Investment Management: Volatility & Risk

Understanding Risk and Volatility

Lately, international trade concerns, rising interest rates and other economic and political factors have made the stock market a wild ride. The last few months of 2018 were particularly scary as the S&P 500 index dropped more than 19% from its late September peak to the bottom on Christmas Eve. This roller coaster is enough to make the average investor queasy and wonder if they should get off the ride.

But in fact, the dramatic ups and downs, and particularly the steep pullback of late, are to be expected. It’s called volatility. And how much you can stand to lose over a short period of time while maintaining the discipline to stay fully invested until the market recovers is your risk tolerance.

It’s important to identify your risk tolerance, investment objectives and time horizon to arrive at an appropriate level of risk in your portfolio. You should aim toward achieving the maximum total return (net of taxes, fees and expenses) over a complete market cycle (7 to 10 years), rather than focus on near-term returns that can expose you to more risk.

A New Year’s Revelation

To illustrate, we often tell clients the example of two friends, Alex and Bill, who are chatting privately while having a drink at a social gathering on New Year’s Eve in 2017.

Alex turns to his friend and says, “Bill, can you believe the S&P 500 was up 21% this year?”

“Yeah, what a great year,” replies Bill. “I was just looking at my portfolio, and my total return for the year was 14%, which I’m quite happy with. How was your return?”

Alex jumps on the opportunity to boast that his advisor generated him a return of 19% for the year. Bill, an experienced investor, then asks Alex, “How much risk did your advisor take with your assets in order to achieve that 19%?”

Perplexed, Alex does not know how to answer the question.

The reality is that the average investor doesn’t have a good grasp of how much risk is in their portfolio and how it may impact the probability of meeting their financial goals. Here, we’ll explain volatility, why it is important, and how to effectively manage portfolio risk.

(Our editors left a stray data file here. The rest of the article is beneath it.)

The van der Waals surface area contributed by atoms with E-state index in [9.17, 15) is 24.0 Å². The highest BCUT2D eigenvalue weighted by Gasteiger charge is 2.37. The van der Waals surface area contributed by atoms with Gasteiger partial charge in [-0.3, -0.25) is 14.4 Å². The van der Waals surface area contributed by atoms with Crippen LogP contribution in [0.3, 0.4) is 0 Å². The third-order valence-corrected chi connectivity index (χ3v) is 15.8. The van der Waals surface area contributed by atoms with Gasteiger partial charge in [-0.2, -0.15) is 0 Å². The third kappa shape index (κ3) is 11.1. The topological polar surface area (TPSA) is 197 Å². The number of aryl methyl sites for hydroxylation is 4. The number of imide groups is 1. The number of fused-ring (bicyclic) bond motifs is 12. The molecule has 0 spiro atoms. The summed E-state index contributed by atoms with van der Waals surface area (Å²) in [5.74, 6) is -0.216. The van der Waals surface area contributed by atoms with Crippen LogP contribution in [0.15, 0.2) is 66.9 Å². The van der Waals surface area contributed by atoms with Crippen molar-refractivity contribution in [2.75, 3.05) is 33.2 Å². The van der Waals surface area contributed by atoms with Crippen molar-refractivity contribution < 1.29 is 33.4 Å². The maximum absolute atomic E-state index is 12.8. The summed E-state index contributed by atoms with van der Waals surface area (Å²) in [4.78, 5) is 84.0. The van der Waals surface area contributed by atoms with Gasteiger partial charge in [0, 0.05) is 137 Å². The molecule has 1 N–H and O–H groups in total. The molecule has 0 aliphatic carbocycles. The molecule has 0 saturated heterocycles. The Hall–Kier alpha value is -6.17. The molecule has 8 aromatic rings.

What is volatility?

Volatility is a measure of risk in an investment portfolio that is measured by a statistics term called “standard deviation.” Webster’s dictionary defines volatility as “(of prices, values, etc.) tending to fluctuate sharply and regularly.” We can also loosely define volatility as the dispersion of outcomes about the mean (average). For purposes of this discussion, we’ll use risk and volatility interchangeably.

To set the context of volatility in investing, let’s imagine that Alex and Bill are competing in an archery tournament. Alex’s accuracy with the bow and arrow happens to be better than Bill’s. After eight attempts each at the bullseye, both have an average grouping near the bullseye, but Alex’s grouping is much tighter than Bill’s. In investing, we would say that Alex’s volatility of returns, or risk, is much lower than Bill’s. This is exactly what we try to do in portfolio management: keep the grouping of annual returns as close to the expected average annual returns as possible. That is risk management in a nutshell.

Why care about volatility?

There are several reasons why you should care about volatility in your portfolio. Let’s first examine what we call shortfall risk.